Archive for the ‘Rockcrawlers’ Category

https://hpisavagex46.wordpress.com. HSP-what? HSP is a China-based RC Car Manufacturer that produces parts and cars for many better known brands in the world. Their most famous offering is the HSP Bazooka, also sold by Redcat Racing as the “Hurricane XTR”, a 1/8 Scale competition-class buggy based on the Kyosho Inferno 7.5. However, in more recent times, they’ve made their foray into the rockcrawler market, and HSP is already beginning to make a name…..

HSP 1/8 Scale RockCrawler

HSP 1/8 Scale RockCrawler

Like most China-produced RC cars, their 1/8 rock-crawlers bear merely a serial number, and they run from 94880-94883. The also have a 94880L, which as the name suggests, is a long-wheelbase version of their stock crawler.

In the wake of the Bazooka buggy, HSP has come to be recognized as the stable of “poor man’s race-horses”, or rather, race-cars. Not necessarily for “poor men”, but RC enthusiasts with less to spend. Yet, they’re able to hold up against the big boys all the same, i.e. the Kyosho Infernos, the Mugen MBX5s, the Team Durangos, Losis, RC8s, etc.

With great achievement, comes great expectation, and HSP doesn’t let down with their 1/8 rock crawlers. Like good rock-crawlers should, they come with twin high-torque RC540 motors, independent gearboxes,  full-metal chassis assembly, aluminium shocks, and fierce-looking 18-screw beadlock wheels with tough knobby high-grip tyres – not forgetting the open option of 4-wheel-steering. All RTR kits also come with a 2.4ghz transmitter and receiver system. Some crawlers on the market actually have plastic suspension arms which really is asking for trouble.

According to much internet speculation, it seems highly possible that Integy Racing approached HSP to produce their “iRock” 1/8 rock-crawler. Way too many visual similarities, if you’d look at the photo.

Integy iRock 4x4 RTR 1/8 Rock Crawler AFA01

Integy iRock 4x4 RTR 1/8 Rock Crawler AFA01 (Same as HSP above?)

Bashers and rockcrawling enthusiasts have described the HSP Rockcrawler to be of extremely high build quality and durability,  and that with just few a few modifications, would be ready for competitive climbing. The generally recommended setup is to replace the lower suspension arms with stiffer, stronger Gmade parts, and the axles too. For those seeking some ditch-water action, they would want to water proof their receivers and coat their batteries in Plasti-Dip.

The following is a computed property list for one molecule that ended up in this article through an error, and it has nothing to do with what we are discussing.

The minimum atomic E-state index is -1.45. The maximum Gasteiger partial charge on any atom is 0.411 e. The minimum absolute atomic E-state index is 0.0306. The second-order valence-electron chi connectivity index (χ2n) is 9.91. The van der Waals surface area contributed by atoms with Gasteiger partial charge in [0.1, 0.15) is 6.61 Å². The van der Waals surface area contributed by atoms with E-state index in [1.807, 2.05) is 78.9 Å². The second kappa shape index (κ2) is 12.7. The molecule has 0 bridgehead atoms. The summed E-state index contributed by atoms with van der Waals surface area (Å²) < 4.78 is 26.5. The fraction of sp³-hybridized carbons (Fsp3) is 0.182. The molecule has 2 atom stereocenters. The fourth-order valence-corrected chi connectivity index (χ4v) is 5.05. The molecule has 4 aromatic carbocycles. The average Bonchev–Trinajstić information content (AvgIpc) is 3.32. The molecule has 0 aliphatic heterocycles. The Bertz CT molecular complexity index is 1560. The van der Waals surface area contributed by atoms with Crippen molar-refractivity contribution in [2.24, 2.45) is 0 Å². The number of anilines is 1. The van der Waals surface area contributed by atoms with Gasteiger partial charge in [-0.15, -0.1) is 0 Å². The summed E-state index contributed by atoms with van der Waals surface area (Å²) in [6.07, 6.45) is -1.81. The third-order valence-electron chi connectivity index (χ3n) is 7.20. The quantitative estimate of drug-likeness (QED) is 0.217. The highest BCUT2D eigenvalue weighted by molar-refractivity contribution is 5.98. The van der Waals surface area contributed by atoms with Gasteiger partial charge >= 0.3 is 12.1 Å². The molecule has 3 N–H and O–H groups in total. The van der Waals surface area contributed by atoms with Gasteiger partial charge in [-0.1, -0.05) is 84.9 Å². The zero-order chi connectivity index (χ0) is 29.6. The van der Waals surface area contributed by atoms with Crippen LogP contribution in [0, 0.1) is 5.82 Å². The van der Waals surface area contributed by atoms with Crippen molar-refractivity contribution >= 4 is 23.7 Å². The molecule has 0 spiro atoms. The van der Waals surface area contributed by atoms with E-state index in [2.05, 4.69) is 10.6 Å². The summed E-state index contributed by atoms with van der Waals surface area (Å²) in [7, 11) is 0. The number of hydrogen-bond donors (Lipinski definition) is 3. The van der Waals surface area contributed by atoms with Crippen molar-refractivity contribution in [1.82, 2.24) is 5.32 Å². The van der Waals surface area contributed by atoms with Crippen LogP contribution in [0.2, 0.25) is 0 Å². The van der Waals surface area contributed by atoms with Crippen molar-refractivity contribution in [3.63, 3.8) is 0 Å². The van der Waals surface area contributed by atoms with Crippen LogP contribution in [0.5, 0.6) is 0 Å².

New Gmade suspension arms and axles for the HSP rockcrawler.

New Gmade suspension arms and axles for the HSP rockcrawler.

Despite it’s excellent purpose-built performance, like most China RC products price is the ultimate draw for enthusiasts to the HSP 1/8 rockcrawler. At the price of a big-name crawler’s race-roller kit, i.e. Axial, you can get a complete HSP rtr rockcrawler.

Here’s what an RCUniverse.com user had to say:

"Hello Everyone I just received my new HSP crawler and its freakin the shiznt. It crawls over dogs, up walls, over curbs, up chairs its allot of fun i can't wait to take it out to the rocks. But i need to upgrade some weak points and then it will be ready for the real world of rock crawling. This is my 6th truck and its worth its weight in gold. lol No i'm kidding but it is a great price for an RTR just make sure you don't pay more than $299.99 there are some online auction stores that are claiming its worth over $1000 and trying to get hundreds more than its worth with out the proper hop ups. i hope this is helpful for anyone wanting to buy one. thanks "

"Hello Everyone I just received my new HSP crawler and its freakin the shiznt. It crawls over dogs, up walls, over curbs, up chairs its allot of fun i can't wait to take it out to the rocks. But i need to upgrade some weak points and then it will be ready for the real world of rock crawling. This is my 6th truck and its worth its weight in gold. lol No i'm kidding but it is a great price for an RTR just make sure you don't pay more than $299.99 there are some online auction stores that are claiming its worth over $1000 and trying to get hundreds more than its worth with out the proper hop ups. i hope this is helpful for anyone wanting to buy one. thanks "

DrewPYFZ6's HSP 1/8 Rockcrawler with New Profile Body, with a "MT-look"

DrewPYFZ6's HSP 1/8 Rockcrawler with New Profile Body, with a "MT-look"

If you’re wondering which model to get, based on my experience with China RC products, always go for the highest number- in this case, the 94883, as it tends to represent the latest edition of the model, unless of course, you want to go for the Long Wheelbase Edition, the 94880L, which I assume is based on the 94880. Perhaps owners of both 94880 and 94883 editions may want to comment on the differences between the two.

In closing, here’s a noteworthy post on HSP by Redharris on RC Universe:

Redharris writes on Traxxas then, and now - and what lies ahead for HSP

Redharris writes on Traxxas then, and now - and what lies ahead for HSP

No-Name Rig?…
What a Joke THAT is……
NAMES get Established when Folks take a chance on a New Product that turns out to be Good!

Cornel OBVIOUSLY was not around 10-15 years ago when Traxxas first entered the Scene…….
Everyone Scorned these new Traxxas Cars and said they were not up to Par with the Real Hobby Grade RC’s…..
10 years later, Traxxas Rules the Market and the Revo is one of the Most Innovative RC’s on the Market…..

Who Knows?…..Drew MAY turn out to be a TRENDSETTER……

In the Mean Time,,,,,Maybe you shouldn’t Dismiss a car that you dont Own and have never Driven?

by Julian Wong
https://hpisavagex46.wordpress.com